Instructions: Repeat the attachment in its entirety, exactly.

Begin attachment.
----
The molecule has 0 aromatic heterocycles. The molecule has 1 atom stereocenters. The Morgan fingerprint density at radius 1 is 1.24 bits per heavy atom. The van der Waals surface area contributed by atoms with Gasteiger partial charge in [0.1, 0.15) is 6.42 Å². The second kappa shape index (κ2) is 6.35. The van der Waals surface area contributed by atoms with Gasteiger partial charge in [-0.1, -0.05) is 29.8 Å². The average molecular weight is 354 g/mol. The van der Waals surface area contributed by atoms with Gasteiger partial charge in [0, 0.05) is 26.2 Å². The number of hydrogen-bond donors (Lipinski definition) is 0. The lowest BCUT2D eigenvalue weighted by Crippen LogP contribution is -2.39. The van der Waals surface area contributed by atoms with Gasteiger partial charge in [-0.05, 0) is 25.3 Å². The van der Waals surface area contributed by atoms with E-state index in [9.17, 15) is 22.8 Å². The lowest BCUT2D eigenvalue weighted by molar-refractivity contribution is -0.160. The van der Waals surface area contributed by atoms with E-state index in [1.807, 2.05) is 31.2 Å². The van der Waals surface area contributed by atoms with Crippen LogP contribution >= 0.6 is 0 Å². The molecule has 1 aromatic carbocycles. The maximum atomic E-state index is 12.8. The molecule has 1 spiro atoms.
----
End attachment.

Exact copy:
The molecule has 0 aromatic heterocycles. The molecule has 1 atom stereocenters. The Morgan fingerprint density at radius 1 is 1.24 bits per heavy atom. The van der Waals surface area contributed by atoms with Gasteiger partial charge in [0.1, 0.15) is 6.42 Å². The second kappa shape index (κ2) is 6.35. The van der Waals surface area contributed by atoms with Gasteiger partial charge in [-0.1, -0.05) is 29.8 Å². The average molecular weight is 354 g/mol. The van der Waals surface area contributed by atoms with Gasteiger partial charge in [0, 0.05) is 26.2 Å². The number of hydrogen-bond donors (Lipinski definition) is 0. The lowest BCUT2D eigenvalue weighted by Crippen LogP contribution is -2.39. The van der Waals surface area contributed by atoms with Gasteiger partial charge in [-0.05, 0) is 25.3 Å². The van der Waals surface area contributed by atoms with E-state index in [9.17, 15) is 22.8 Å². The lowest BCUT2D eigenvalue weighted by molar-refractivity contribution is -0.160. The van der Waals surface area contributed by atoms with E-state index in [1.807, 2.05) is 31.2 Å². The van der Waals surface area contributed by atoms with Crippen LogP contribution >= 0.6 is 0 Å². The molecule has 1 aromatic carbocycles. The maximum atomic E-state index is 12.8. The molecule has 1 spiro atoms.